We have our own rangers, hired and trained from within the local communities. They form three groups patrolling the Alty Sai Ecopark, a 340,000-hectare territory we have leased within the Betpak Dala population in central Kazakhstan. We also have another team of trained experts that make up the monitoring team the Ustyurt population in the west of the country, covering large and difficult terrain on their patrols looking out for threats to saiga, as well as conducting biodiversity monitoring of the area.

Our rangers are trained in using a suite of hi-tech tools to survey the huge terrain, and to gather and analyse data. This includes dashcams, satellite location (GPS) devices, satellite collars to follow wildlife movements, autonomous camera drones, remote camera traps, and the open-source protected areas conservation platform SMART (Spatial Monitoring and Reporting Tool).

The importance of working together with the state protection agencies cannot be overstated. Kazakhstan is an enormous country and every pair of boots on the ground, working closely with another makes a difference.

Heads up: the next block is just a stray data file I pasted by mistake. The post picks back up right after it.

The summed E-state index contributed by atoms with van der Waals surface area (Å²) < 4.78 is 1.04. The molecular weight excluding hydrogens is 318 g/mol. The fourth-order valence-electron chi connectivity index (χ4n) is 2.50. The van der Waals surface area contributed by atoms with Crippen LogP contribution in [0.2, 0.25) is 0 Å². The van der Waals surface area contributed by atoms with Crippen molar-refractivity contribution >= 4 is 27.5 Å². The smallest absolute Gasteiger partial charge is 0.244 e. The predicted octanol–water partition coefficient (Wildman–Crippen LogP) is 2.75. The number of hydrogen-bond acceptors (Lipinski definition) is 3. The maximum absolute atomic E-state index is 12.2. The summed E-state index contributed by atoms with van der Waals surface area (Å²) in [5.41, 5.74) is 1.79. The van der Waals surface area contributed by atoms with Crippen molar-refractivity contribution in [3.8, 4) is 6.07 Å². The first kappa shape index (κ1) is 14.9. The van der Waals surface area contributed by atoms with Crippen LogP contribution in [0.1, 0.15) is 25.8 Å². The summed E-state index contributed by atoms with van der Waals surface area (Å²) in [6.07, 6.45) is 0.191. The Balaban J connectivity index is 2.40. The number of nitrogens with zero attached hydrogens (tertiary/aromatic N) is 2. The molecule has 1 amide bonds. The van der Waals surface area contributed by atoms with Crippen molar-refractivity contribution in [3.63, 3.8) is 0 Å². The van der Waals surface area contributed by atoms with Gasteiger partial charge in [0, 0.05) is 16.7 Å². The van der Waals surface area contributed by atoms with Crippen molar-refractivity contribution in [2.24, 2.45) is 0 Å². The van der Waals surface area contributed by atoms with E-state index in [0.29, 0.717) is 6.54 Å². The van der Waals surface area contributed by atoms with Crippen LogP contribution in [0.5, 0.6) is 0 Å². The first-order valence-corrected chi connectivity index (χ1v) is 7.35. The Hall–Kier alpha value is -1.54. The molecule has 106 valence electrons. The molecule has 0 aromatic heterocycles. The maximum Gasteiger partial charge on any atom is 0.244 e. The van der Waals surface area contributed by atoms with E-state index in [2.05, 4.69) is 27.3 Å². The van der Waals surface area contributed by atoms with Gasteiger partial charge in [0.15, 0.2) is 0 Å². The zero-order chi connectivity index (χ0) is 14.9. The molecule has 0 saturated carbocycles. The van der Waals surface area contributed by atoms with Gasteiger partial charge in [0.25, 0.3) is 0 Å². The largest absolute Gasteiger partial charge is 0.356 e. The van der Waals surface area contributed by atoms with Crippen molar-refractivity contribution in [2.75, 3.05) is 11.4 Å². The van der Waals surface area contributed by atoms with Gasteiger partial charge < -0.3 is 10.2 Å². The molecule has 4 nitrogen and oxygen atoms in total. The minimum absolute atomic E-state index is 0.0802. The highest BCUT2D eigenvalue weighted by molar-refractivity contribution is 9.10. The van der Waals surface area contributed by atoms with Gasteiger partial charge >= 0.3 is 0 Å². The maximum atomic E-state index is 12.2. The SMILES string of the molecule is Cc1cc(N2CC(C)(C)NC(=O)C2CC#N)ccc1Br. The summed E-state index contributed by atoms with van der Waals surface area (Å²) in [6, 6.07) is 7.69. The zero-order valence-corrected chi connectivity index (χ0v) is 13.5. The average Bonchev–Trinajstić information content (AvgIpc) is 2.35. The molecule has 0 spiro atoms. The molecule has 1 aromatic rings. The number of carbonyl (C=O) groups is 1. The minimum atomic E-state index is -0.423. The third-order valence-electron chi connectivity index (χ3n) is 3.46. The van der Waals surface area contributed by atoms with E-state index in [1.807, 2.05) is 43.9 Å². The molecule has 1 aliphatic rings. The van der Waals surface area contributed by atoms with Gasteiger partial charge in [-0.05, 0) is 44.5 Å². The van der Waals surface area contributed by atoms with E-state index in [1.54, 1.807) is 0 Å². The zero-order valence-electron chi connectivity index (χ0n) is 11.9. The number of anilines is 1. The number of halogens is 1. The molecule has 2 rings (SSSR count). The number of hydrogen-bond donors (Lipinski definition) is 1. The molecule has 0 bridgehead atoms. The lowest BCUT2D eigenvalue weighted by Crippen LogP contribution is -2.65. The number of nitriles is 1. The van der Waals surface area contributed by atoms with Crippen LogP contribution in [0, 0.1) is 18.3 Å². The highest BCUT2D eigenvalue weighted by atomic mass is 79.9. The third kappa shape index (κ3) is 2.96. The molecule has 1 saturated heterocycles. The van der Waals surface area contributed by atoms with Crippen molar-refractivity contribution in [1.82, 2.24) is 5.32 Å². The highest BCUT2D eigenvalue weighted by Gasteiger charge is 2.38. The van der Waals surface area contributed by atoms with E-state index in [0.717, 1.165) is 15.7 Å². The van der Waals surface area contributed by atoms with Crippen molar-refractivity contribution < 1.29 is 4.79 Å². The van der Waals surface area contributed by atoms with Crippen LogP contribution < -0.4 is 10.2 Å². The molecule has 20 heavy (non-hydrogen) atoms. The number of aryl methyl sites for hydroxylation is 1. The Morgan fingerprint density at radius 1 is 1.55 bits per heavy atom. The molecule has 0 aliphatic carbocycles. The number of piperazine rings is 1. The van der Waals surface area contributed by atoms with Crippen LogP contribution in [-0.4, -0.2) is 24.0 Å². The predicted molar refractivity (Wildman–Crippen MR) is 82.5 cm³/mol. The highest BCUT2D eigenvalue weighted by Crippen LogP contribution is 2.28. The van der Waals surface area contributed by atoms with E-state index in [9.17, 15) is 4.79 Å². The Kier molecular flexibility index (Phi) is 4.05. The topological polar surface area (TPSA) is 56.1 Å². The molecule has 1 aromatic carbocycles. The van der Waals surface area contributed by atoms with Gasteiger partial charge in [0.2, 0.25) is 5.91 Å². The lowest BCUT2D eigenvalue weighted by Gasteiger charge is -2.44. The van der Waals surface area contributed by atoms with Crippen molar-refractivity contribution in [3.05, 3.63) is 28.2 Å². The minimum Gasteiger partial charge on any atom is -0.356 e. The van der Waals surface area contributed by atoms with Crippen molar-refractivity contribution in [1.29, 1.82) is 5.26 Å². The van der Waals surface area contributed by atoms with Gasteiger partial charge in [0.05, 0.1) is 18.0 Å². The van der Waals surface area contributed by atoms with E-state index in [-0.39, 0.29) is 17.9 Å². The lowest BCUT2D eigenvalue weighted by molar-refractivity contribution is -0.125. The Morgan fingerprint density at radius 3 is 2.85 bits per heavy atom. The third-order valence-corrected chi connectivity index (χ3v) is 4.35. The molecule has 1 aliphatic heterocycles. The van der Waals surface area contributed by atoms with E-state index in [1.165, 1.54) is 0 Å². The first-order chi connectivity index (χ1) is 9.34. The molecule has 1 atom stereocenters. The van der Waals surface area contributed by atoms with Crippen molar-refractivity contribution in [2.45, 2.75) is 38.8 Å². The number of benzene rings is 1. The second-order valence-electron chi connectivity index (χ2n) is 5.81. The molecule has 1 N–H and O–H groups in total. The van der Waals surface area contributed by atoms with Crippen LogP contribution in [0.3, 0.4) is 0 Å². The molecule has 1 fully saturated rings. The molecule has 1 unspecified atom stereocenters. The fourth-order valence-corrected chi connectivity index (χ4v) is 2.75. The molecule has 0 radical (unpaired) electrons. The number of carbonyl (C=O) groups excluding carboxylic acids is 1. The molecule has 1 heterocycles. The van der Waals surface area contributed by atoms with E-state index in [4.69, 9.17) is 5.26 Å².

The rangers actively protect the saiga populations from poachers, and provide valuable information to inform future conservation efforts.

Above: Ranger patrols protecting Saiga populations

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Border police trained

We are working with Customs and Border Force officials to increase their ability to detect wildlife criminals attempting to cross illegally into China and Russia with poached saiga horns.

This includes providing specialist training and deploying 18 new sniffer dogs trained to identify a series of illegal wildlife products.

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Pioneering research underway